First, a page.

Wednesday, 04 July 2018 10:55

Milking it for deer

Written by  Nigel Malthus
Executive chef Geoff Scott with a batch of sorbet desserts made from Pāmu deer milk. Credit: Lance Lawson Photography PH 0274 425 628 Executive chef Geoff Scott with a batch of sorbet desserts made from Pāmu deer milk. Credit: Lance Lawson Photography PH 0274 425 628

If the world is ready for deer milk, New Zealand is ready to supply it.

The product, believed unique, was simultaneously launched at Fieldays and at a VIP function in Auckland aimed at high-end restaurants and the food service industry.

It won the Grassroots Innovation Award at Fieldays for Pāmu (the commercial name of Landcorp Farming) and its primary partners Sharon and Peter McIntyre, deer farmers at Gore.

Pāmu’s general manager innovation, environment and technology, Rob Ford, says the deer milk project grew from Pāmu’s drive for innovative new and different farming systems with a low carbon footprint.

“We chucked a lot of ideas up, from the easiest to the hardest -- the hardest being deer milk. The team got together and said, ‘let’s give that a crack!’ ”

NZ knows a lot about farming deer and has many partners, e.g. Agresearch, Agmardt, Asure Quality and the Food Hub, to help pull the idea together, Ford said.

The development has so far taken three years.

Ford said initial questions were whether deer could be milked, what was the milk’s composition and who would buy it. The second year was spent improving the farm system, further investigating the milk and how to powder it, and firming up the market.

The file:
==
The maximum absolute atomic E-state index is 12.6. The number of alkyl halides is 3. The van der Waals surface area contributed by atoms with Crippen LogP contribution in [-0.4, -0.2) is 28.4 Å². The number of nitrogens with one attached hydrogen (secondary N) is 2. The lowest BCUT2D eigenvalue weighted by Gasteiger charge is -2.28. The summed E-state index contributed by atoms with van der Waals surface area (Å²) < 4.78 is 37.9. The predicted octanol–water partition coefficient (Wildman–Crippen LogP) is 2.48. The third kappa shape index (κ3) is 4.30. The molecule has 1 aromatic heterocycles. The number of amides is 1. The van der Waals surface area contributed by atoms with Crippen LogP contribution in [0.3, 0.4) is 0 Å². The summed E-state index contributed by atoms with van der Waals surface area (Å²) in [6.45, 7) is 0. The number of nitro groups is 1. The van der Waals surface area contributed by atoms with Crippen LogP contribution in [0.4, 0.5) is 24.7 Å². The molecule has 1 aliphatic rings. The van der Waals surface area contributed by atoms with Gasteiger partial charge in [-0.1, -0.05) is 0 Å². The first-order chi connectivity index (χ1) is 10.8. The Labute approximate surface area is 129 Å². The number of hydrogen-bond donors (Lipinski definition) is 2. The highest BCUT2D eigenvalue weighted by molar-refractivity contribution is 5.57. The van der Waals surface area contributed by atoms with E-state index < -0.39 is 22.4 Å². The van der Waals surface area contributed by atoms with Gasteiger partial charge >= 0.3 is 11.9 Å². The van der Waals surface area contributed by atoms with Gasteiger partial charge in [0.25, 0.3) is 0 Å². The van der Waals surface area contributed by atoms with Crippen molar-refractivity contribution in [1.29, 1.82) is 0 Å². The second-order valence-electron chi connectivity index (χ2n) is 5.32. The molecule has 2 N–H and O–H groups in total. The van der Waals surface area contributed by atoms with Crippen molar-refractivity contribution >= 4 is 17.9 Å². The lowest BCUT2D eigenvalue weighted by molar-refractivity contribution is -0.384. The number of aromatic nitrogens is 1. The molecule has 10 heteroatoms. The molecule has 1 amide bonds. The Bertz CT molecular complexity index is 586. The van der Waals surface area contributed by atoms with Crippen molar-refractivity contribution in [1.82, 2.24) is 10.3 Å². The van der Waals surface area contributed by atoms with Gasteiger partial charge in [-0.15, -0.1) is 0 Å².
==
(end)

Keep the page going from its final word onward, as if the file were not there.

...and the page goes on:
“That’s progressively what we’ve worked on as a team over the last three years, culminating in last Monday’s VIP function in Auckland that pretty much launched the deer milk powder into the food service market and high-end restaurants.”

Four restaurants in Auckland and one in Wellington have been supplied with pre-production stocks of deer milk powder and are already serving or planning deer milk-based menu items.

Chefs are enthusiastic about its qualities, said consultant chef Geoff Scott. The reconstituted milk was rich, silky and subtly flavoured, with a fat content high enough to make a quality ice-cream without further added fats, he said.

Sharon and Peter McIntyre milk about 75 hinds, producing 6000L of milk in a season running from November to February/March. The hinds, hand-reared so they are used to being handled, are machine-milked in a purpose-built 10-bail shed.

So far, the refrigerated raw milk has all been sent to Massey University’s FoodHQ drier for processing but Pāmu hopes to transition to an operational unit in the next couple of years, said Ford.

“Once we know and confirm we’ve got a market we will start to ensure we have a template available for all farmers. It’s not just a Landcorp play; it’s an industry play that could open up an opportunity for Landcorp and others to be a part of.”


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